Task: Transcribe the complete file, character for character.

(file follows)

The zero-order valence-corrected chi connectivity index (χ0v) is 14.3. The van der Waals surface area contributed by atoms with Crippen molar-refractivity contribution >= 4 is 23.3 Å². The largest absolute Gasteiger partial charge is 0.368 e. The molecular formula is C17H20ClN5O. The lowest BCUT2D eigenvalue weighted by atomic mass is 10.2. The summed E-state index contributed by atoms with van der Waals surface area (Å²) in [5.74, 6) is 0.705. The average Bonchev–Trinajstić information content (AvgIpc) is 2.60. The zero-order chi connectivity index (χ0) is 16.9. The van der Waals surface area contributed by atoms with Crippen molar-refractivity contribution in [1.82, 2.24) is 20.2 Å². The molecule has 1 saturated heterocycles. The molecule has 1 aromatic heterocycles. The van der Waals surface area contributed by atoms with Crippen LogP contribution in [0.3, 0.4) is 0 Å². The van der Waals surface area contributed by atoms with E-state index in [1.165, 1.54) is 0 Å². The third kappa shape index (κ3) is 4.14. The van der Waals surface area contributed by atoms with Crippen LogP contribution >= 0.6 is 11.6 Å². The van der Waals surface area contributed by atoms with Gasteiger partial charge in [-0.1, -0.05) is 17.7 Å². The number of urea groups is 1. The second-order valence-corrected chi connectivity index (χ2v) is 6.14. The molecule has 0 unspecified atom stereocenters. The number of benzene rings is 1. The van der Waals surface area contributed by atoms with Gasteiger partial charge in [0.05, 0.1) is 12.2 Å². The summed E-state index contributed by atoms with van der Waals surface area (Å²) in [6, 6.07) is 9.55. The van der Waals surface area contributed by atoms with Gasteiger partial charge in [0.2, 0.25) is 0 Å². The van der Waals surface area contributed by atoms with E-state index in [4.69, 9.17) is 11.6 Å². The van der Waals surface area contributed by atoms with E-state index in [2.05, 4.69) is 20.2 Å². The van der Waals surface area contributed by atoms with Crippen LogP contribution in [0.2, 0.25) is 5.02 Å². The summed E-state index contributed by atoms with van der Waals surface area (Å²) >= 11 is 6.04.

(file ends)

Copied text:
The zero-order valence-corrected chi connectivity index (χ0v) is 14.3. The van der Waals surface area contributed by atoms with Crippen molar-refractivity contribution >= 4 is 23.3 Å². The largest absolute Gasteiger partial charge is 0.368 e. The molecular formula is C17H20ClN5O. The lowest BCUT2D eigenvalue weighted by atomic mass is 10.2. The summed E-state index contributed by atoms with van der Waals surface area (Å²) in [5.74, 6) is 0.705. The average Bonchev–Trinajstić information content (AvgIpc) is 2.60. The zero-order chi connectivity index (χ0) is 16.9. The van der Waals surface area contributed by atoms with Crippen molar-refractivity contribution in [1.82, 2.24) is 20.2 Å². The molecule has 1 saturated heterocycles. The molecule has 1 aromatic heterocycles. The van der Waals surface area contributed by atoms with Crippen LogP contribution in [0.3, 0.4) is 0 Å². The van der Waals surface area contributed by atoms with E-state index in [1.165, 1.54) is 0 Å². The third kappa shape index (κ3) is 4.14. The van der Waals surface area contributed by atoms with Crippen LogP contribution >= 0.6 is 11.6 Å². The van der Waals surface area contributed by atoms with Gasteiger partial charge in [-0.1, -0.05) is 17.7 Å². The number of urea groups is 1. The second-order valence-corrected chi connectivity index (χ2v) is 6.14. The molecule has 0 unspecified atom stereocenters. The number of benzene rings is 1. The van der Waals surface area contributed by atoms with Gasteiger partial charge in [0.05, 0.1) is 12.2 Å². The summed E-state index contributed by atoms with van der Waals surface area (Å²) in [6, 6.07) is 9.55. The van der Waals surface area contributed by atoms with Gasteiger partial charge in [0.2, 0.25) is 0 Å². The van der Waals surface area contributed by atoms with E-state index in [4.69, 9.17) is 11.6 Å². The van der Waals surface area contributed by atoms with E-state index in [2.05, 4.69) is 20.2 Å². The van der Waals surface area contributed by atoms with Crippen LogP contribution in [0.2, 0.25) is 5.02 Å². The summed E-state index contributed by atoms with van der Waals surface area (Å²) >= 11 is 6.04.